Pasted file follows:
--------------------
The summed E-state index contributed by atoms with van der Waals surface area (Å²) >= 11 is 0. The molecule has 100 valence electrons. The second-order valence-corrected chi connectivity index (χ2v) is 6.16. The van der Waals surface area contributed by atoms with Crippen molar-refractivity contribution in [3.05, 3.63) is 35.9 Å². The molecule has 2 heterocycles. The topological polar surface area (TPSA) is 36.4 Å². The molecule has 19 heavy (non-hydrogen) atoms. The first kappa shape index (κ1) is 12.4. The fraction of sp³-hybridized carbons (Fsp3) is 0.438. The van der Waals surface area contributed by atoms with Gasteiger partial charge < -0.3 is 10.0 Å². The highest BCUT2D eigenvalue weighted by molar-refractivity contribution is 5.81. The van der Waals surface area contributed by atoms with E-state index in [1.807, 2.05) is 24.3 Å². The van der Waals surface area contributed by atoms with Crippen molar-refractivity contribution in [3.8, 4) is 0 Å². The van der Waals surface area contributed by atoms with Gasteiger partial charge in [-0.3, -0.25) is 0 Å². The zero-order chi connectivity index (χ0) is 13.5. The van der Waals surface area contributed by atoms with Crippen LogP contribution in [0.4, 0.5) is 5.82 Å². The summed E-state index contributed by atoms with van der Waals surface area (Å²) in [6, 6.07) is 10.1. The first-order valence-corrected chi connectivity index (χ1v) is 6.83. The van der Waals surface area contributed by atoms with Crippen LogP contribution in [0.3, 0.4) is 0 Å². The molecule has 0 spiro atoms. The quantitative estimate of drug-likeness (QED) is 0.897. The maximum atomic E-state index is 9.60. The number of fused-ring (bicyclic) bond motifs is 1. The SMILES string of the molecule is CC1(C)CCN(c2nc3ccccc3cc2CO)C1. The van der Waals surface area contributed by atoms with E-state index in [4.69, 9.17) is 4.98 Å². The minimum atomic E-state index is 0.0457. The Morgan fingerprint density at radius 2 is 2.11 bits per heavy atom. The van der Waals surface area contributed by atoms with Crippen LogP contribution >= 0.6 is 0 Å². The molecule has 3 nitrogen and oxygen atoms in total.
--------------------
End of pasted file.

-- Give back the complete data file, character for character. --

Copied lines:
The summed E-state index contributed by atoms with van der Waals surface area (Å²) >= 11 is 0. The molecule has 100 valence electrons. The second-order valence-corrected chi connectivity index (χ2v) is 6.16. The van der Waals surface area contributed by atoms with Crippen molar-refractivity contribution in [3.05, 3.63) is 35.9 Å². The molecule has 2 heterocycles. The topological polar surface area (TPSA) is 36.4 Å². The molecule has 19 heavy (non-hydrogen) atoms. The first kappa shape index (κ1) is 12.4. The fraction of sp³-hybridized carbons (Fsp3) is 0.438. The van der Waals surface area contributed by atoms with Gasteiger partial charge < -0.3 is 10.0 Å². The highest BCUT2D eigenvalue weighted by molar-refractivity contribution is 5.81. The van der Waals surface area contributed by atoms with E-state index in [1.807, 2.05) is 24.3 Å². The van der Waals surface area contributed by atoms with Crippen molar-refractivity contribution in [3.8, 4) is 0 Å². The van der Waals surface area contributed by atoms with Gasteiger partial charge in [-0.3, -0.25) is 0 Å². The zero-order chi connectivity index (χ0) is 13.5. The van der Waals surface area contributed by atoms with Crippen LogP contribution in [0.4, 0.5) is 5.82 Å². The summed E-state index contributed by atoms with van der Waals surface area (Å²) in [6, 6.07) is 10.1. The first-order valence-corrected chi connectivity index (χ1v) is 6.83. The van der Waals surface area contributed by atoms with Crippen LogP contribution in [0.3, 0.4) is 0 Å². The molecule has 0 spiro atoms. The quantitative estimate of drug-likeness (QED) is 0.897. The maximum atomic E-state index is 9.60. The number of fused-ring (bicyclic) bond motifs is 1. The SMILES string of the molecule is CC1(C)CCN(c2nc3ccccc3cc2CO)C1. The van der Waals surface area contributed by atoms with E-state index in [4.69, 9.17) is 4.98 Å². The minimum atomic E-state index is 0.0457. The Morgan fingerprint density at radius 2 is 2.11 bits per heavy atom. The van der Waals surface area contributed by atoms with Crippen LogP contribution >= 0.6 is 0 Å². The molecule has 3 nitrogen and oxygen atoms in total.